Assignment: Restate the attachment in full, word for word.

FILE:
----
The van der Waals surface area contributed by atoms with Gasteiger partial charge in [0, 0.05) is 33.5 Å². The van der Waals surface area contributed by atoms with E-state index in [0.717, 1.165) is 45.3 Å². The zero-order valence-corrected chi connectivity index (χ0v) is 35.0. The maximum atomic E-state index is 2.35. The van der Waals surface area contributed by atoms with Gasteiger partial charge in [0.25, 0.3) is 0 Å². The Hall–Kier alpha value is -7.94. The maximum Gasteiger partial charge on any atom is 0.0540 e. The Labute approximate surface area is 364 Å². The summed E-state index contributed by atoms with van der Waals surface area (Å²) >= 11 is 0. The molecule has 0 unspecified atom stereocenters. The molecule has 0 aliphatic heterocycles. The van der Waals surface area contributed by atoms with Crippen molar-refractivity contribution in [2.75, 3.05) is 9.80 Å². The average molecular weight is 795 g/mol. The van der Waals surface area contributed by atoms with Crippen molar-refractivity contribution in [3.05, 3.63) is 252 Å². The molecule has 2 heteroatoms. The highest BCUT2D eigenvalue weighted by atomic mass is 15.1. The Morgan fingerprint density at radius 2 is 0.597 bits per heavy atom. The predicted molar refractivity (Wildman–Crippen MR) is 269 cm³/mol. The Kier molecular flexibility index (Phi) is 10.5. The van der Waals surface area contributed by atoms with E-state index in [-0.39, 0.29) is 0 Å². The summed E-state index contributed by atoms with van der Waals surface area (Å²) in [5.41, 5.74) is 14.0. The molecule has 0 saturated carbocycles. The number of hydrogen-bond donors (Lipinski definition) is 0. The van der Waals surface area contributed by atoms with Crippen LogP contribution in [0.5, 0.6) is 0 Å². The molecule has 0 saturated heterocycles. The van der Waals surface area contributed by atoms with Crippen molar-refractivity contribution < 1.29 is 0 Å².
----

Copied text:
The van der Waals surface area contributed by atoms with Gasteiger partial charge in [0, 0.05) is 33.5 Å². The van der Waals surface area contributed by atoms with E-state index in [0.717, 1.165) is 45.3 Å². The zero-order valence-corrected chi connectivity index (χ0v) is 35.0. The maximum atomic E-state index is 2.35. The van der Waals surface area contributed by atoms with Gasteiger partial charge in [0.25, 0.3) is 0 Å². The Hall–Kier alpha value is -7.94. The maximum Gasteiger partial charge on any atom is 0.0540 e. The Labute approximate surface area is 364 Å². The summed E-state index contributed by atoms with van der Waals surface area (Å²) >= 11 is 0. The molecule has 0 unspecified atom stereocenters. The molecule has 0 aliphatic heterocycles. The van der Waals surface area contributed by atoms with Crippen molar-refractivity contribution in [2.75, 3.05) is 9.80 Å². The average molecular weight is 795 g/mol. The van der Waals surface area contributed by atoms with Crippen molar-refractivity contribution in [3.05, 3.63) is 252 Å². The molecule has 2 heteroatoms. The highest BCUT2D eigenvalue weighted by atomic mass is 15.1. The Morgan fingerprint density at radius 2 is 0.597 bits per heavy atom. The predicted molar refractivity (Wildman–Crippen MR) is 269 cm³/mol. The Kier molecular flexibility index (Phi) is 10.5. The van der Waals surface area contributed by atoms with E-state index in [-0.39, 0.29) is 0 Å². The summed E-state index contributed by atoms with van der Waals surface area (Å²) in [5.41, 5.74) is 14.0. The molecule has 0 saturated carbocycles. The number of hydrogen-bond donors (Lipinski definition) is 0. The van der Waals surface area contributed by atoms with Crippen LogP contribution in [0.5, 0.6) is 0 Å². The molecule has 0 saturated heterocycles. The van der Waals surface area contributed by atoms with Crippen molar-refractivity contribution < 1.29 is 0 Å².